Police target offenders during spring break for DUI Texas.
The near-simultaneous occurrence of Spring break, the Houston Rodeo, and St. Patrick’s Day all add up to some big weekends for celebrating students and other revelers. Unfortunately, these holidays and related celebrations usually result in an increase in vehicle deaths and accidents caused by the influx of traffic, speed, and alcohol consumption, so local police will be aggressively targeting drunk drivers in the greater Houston area.
Harris County Constables are stepping up their efforts to arrest impaired drivers, and they are implementing additional manpower to curb drivers who will be drinking and operating a motor vehicle. Reports say that there were a large number of drinking-related vehicular accidents that took place in the month of March within the Houston area. Last year it was reported that 590 arrests were made, and there were two accidents which involved alcohol.
In particular, the focus will be on 21-year-old and younger drivers, as well as any other driver who looks as if they are under the influence of alcohol. The motto for this campaign will be zero tolerance for minors violating alcohol laws, and if there is any alcohol detected on a minor that is operating a motor vehicle, that minor will be arrested.
A “no refusal” policy also be put in place in March to fight against the expected increase in the number of drivers that still get behind the wheel after drinking alcohol or under the influence of drugs. With the no-refusal program, officers have the ability to procure a search warrant to acquire blood samples from any driver suspected of consuming alcohol, if they refuse to take a breath test or even if they decline to voluntarily give a blood sample.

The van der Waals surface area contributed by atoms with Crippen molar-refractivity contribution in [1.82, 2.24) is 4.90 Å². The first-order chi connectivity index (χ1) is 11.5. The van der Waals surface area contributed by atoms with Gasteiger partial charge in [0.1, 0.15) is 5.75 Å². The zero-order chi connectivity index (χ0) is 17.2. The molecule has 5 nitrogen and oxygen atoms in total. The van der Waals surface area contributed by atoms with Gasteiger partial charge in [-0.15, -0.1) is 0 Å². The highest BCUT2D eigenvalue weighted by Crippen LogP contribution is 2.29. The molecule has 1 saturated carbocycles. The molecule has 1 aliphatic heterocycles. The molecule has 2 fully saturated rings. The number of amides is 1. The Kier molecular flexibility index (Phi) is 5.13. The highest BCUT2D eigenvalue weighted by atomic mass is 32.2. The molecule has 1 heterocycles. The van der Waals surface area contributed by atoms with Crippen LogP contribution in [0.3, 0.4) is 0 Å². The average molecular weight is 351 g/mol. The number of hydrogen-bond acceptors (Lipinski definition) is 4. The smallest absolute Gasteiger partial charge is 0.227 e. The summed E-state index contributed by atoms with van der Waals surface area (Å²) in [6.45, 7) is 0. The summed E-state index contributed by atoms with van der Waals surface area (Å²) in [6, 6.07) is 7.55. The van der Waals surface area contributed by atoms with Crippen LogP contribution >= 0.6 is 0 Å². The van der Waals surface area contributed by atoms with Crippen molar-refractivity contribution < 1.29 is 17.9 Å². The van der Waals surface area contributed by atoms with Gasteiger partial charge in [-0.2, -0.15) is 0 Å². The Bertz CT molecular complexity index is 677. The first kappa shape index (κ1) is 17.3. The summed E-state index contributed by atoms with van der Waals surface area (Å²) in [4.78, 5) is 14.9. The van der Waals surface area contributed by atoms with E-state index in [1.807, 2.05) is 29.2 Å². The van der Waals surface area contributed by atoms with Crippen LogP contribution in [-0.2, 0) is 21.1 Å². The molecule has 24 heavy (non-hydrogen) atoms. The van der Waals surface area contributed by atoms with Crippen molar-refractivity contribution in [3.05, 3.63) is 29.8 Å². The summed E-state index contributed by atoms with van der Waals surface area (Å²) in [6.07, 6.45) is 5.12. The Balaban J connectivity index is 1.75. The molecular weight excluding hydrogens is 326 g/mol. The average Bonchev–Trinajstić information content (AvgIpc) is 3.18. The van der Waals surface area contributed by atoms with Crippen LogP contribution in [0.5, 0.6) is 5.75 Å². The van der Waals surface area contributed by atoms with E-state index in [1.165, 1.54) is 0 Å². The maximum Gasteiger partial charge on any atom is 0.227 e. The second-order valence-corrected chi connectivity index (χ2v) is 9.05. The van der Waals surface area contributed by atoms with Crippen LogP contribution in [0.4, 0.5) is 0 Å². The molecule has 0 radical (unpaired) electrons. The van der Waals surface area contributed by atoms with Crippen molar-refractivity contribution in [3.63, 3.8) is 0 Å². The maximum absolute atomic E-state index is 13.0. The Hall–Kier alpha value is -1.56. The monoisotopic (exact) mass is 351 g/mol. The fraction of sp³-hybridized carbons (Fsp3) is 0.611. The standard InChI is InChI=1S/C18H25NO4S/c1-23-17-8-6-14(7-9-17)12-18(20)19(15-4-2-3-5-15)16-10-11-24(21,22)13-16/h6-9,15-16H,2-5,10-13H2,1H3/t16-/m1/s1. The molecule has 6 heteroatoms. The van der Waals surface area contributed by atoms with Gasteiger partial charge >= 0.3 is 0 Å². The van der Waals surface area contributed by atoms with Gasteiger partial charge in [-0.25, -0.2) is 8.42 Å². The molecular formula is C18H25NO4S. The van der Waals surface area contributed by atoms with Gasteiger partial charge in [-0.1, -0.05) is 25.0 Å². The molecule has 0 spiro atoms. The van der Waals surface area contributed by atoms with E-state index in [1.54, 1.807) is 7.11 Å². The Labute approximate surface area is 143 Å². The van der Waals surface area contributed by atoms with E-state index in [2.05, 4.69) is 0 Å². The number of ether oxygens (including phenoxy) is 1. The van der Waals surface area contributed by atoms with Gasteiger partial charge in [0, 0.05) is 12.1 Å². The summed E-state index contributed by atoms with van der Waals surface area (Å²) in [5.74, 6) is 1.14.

First-time DWI offenders that are convicted can face serious penalties which include fines that go up to $2,000, jail time of up to six months, and can lose their driver’s licenses for a time period of up to a year. Beyond that, there are other costs that go along with a DUI arrest, and a conviction for such a charge can quickly add up to much more than $15,000 for extras such as court and legal fees, classes, increases in insurance, and even bail.
Before partaking in the festivities, police recommend designating a sober driver and keeping the number of a taxi company in your phone, or wallet, as back-up.
With this in mind, it is essential to remember to be careful this holiday season, especially if you are behind the wheel. Also, be sure to keep a lookout for those who are walking and who have had too much to drink. Intoxicated pedestrians can also be a serious issue for even the most sober driver, and the last thing that you want to see is a vehicle crime scene cleanup.
Instead of driving after consuming alcohol, it is suggested to plan ahead to have a designated driver, calling a taxi, using public transportation or calling a friend or family member to help find a way back home. Several cities even cater to the holiday crowd by offering free transportation for those that feel that they have had too much to drink and do not want to take a chance behind the wheel.
In the State of Texas, a driver will be charged with the offense of an underage DWI if they are under 21 years or older, and demonstrate a blood alcohol content (BAC) level of higher than 0.08. A DUI charge will automatically be applied if an individual has alcohol or illegal drugs in their system, or if they are under 21 with any detectable level of alcohol.
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